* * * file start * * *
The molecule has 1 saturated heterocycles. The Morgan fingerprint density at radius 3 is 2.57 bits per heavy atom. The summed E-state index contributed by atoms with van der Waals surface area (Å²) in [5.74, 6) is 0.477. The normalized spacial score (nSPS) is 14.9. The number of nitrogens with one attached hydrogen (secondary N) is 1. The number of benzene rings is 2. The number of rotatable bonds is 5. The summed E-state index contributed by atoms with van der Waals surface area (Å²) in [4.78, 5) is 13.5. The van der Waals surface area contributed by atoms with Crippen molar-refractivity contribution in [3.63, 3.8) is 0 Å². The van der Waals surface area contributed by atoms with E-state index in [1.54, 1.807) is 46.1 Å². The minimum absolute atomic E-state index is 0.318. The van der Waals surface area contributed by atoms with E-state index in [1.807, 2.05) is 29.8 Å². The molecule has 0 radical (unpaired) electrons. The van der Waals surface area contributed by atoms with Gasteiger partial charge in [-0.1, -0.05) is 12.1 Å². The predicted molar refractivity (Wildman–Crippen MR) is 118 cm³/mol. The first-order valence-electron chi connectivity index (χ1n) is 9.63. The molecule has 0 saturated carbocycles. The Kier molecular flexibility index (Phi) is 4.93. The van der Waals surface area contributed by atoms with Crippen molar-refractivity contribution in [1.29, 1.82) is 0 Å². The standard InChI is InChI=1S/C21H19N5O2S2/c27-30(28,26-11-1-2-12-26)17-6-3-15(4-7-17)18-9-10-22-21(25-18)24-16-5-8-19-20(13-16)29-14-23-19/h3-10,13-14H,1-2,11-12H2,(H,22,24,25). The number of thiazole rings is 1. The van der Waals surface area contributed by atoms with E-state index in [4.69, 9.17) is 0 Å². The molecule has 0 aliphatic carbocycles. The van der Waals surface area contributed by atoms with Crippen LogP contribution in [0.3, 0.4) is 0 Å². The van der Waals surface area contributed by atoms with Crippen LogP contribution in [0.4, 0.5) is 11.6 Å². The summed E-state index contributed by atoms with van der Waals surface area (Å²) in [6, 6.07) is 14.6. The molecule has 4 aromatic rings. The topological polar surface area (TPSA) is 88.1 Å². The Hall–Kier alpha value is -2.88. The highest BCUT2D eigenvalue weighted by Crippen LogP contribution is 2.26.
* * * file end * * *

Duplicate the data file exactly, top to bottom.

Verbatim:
The molecule has 1 saturated heterocycles. The Morgan fingerprint density at radius 3 is 2.57 bits per heavy atom. The summed E-state index contributed by atoms with van der Waals surface area (Å²) in [5.74, 6) is 0.477. The normalized spacial score (nSPS) is 14.9. The number of nitrogens with one attached hydrogen (secondary N) is 1. The number of benzene rings is 2. The number of rotatable bonds is 5. The summed E-state index contributed by atoms with van der Waals surface area (Å²) in [4.78, 5) is 13.5. The van der Waals surface area contributed by atoms with Crippen molar-refractivity contribution in [3.63, 3.8) is 0 Å². The van der Waals surface area contributed by atoms with E-state index in [1.54, 1.807) is 46.1 Å². The minimum absolute atomic E-state index is 0.318. The van der Waals surface area contributed by atoms with E-state index in [1.807, 2.05) is 29.8 Å². The molecule has 0 radical (unpaired) electrons. The van der Waals surface area contributed by atoms with Gasteiger partial charge in [-0.1, -0.05) is 12.1 Å². The predicted molar refractivity (Wildman–Crippen MR) is 118 cm³/mol. The first-order valence-electron chi connectivity index (χ1n) is 9.63. The molecule has 0 saturated carbocycles. The Kier molecular flexibility index (Phi) is 4.93. The van der Waals surface area contributed by atoms with Crippen molar-refractivity contribution in [1.29, 1.82) is 0 Å². The standard InChI is InChI=1S/C21H19N5O2S2/c27-30(28,26-11-1-2-12-26)17-6-3-15(4-7-17)18-9-10-22-21(25-18)24-16-5-8-19-20(13-16)29-14-23-19/h3-10,13-14H,1-2,11-12H2,(H,22,24,25). The number of thiazole rings is 1. The van der Waals surface area contributed by atoms with E-state index in [4.69, 9.17) is 0 Å². The molecule has 0 aliphatic carbocycles. The van der Waals surface area contributed by atoms with Crippen LogP contribution in [0.3, 0.4) is 0 Å². The van der Waals surface area contributed by atoms with Crippen LogP contribution in [0.4, 0.5) is 11.6 Å². The summed E-state index contributed by atoms with van der Waals surface area (Å²) in [6, 6.07) is 14.6. The molecule has 4 aromatic rings. The topological polar surface area (TPSA) is 88.1 Å². The Hall–Kier alpha value is -2.88. The highest BCUT2D eigenvalue weighted by Crippen LogP contribution is 2.26.